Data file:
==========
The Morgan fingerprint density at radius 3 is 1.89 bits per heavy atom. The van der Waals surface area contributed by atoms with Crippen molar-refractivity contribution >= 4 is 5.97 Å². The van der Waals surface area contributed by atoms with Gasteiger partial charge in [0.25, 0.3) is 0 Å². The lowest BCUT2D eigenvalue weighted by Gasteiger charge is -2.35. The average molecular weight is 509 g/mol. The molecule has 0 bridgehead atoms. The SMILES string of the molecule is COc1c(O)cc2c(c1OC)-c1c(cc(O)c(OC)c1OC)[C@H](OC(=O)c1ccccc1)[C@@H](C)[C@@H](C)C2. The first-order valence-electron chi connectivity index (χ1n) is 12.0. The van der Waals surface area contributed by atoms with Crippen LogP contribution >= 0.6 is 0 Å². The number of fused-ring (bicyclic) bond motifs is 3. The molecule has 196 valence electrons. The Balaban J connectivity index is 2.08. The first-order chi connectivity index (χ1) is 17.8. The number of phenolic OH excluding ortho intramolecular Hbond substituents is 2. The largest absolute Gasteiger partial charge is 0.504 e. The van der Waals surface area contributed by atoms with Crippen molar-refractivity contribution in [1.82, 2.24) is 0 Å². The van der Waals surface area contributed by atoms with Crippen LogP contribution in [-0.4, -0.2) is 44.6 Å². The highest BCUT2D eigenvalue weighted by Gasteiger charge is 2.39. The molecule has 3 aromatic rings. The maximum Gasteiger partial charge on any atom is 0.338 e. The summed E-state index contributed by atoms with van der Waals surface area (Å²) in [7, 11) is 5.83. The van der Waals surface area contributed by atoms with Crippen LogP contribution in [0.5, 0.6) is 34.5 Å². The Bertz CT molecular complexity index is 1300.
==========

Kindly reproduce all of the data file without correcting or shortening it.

The Morgan fingerprint density at radius 3 is 1.89 bits per heavy atom. The van der Waals surface area contributed by atoms with Crippen molar-refractivity contribution >= 4 is 5.97 Å². The van der Waals surface area contributed by atoms with Gasteiger partial charge in [0.25, 0.3) is 0 Å². The lowest BCUT2D eigenvalue weighted by Gasteiger charge is -2.35. The average molecular weight is 509 g/mol. The molecule has 0 bridgehead atoms. The SMILES string of the molecule is COc1c(O)cc2c(c1OC)-c1c(cc(O)c(OC)c1OC)[C@H](OC(=O)c1ccccc1)[C@@H](C)[C@@H](C)C2. The first-order valence-electron chi connectivity index (χ1n) is 12.0. The van der Waals surface area contributed by atoms with Crippen LogP contribution >= 0.6 is 0 Å². The number of fused-ring (bicyclic) bond motifs is 3. The molecule has 196 valence electrons. The Balaban J connectivity index is 2.08. The first-order chi connectivity index (χ1) is 17.8. The number of phenolic OH excluding ortho intramolecular Hbond substituents is 2. The largest absolute Gasteiger partial charge is 0.504 e. The van der Waals surface area contributed by atoms with Crippen molar-refractivity contribution in [1.82, 2.24) is 0 Å². The van der Waals surface area contributed by atoms with Crippen LogP contribution in [-0.4, -0.2) is 44.6 Å². The highest BCUT2D eigenvalue weighted by Gasteiger charge is 2.39. The molecule has 3 aromatic rings. The maximum Gasteiger partial charge on any atom is 0.338 e. The summed E-state index contributed by atoms with van der Waals surface area (Å²) in [7, 11) is 5.83. The van der Waals surface area contributed by atoms with Crippen LogP contribution in [0.5, 0.6) is 34.5 Å². The Bertz CT molecular complexity index is 1300.